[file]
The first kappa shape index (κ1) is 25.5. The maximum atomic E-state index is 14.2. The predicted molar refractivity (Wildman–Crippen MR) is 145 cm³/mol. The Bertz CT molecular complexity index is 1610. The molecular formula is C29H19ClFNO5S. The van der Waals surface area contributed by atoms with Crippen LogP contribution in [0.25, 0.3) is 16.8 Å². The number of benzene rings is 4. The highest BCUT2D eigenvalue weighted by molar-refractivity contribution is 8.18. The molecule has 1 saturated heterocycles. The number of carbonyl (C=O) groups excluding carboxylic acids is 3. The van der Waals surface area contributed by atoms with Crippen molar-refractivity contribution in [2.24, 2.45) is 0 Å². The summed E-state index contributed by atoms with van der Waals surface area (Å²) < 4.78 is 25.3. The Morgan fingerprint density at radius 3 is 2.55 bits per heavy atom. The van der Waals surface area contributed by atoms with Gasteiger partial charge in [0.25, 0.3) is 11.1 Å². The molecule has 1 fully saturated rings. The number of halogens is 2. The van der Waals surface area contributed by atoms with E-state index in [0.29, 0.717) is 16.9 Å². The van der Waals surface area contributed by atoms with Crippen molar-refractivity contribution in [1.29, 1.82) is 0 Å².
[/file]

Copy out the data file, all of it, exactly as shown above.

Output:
The first kappa shape index (κ1) is 25.5. The maximum atomic E-state index is 14.2. The predicted molar refractivity (Wildman–Crippen MR) is 145 cm³/mol. The Bertz CT molecular complexity index is 1610. The molecular formula is C29H19ClFNO5S. The van der Waals surface area contributed by atoms with Crippen LogP contribution in [0.25, 0.3) is 16.8 Å². The number of benzene rings is 4. The highest BCUT2D eigenvalue weighted by molar-refractivity contribution is 8.18. The molecule has 1 saturated heterocycles. The number of carbonyl (C=O) groups excluding carboxylic acids is 3. The van der Waals surface area contributed by atoms with Crippen molar-refractivity contribution in [2.24, 2.45) is 0 Å². The summed E-state index contributed by atoms with van der Waals surface area (Å²) < 4.78 is 25.3. The Morgan fingerprint density at radius 3 is 2.55 bits per heavy atom. The van der Waals surface area contributed by atoms with Gasteiger partial charge in [0.25, 0.3) is 11.1 Å². The molecule has 1 fully saturated rings. The number of halogens is 2. The van der Waals surface area contributed by atoms with E-state index in [0.29, 0.717) is 16.9 Å². The van der Waals surface area contributed by atoms with Crippen molar-refractivity contribution in [1.29, 1.82) is 0 Å².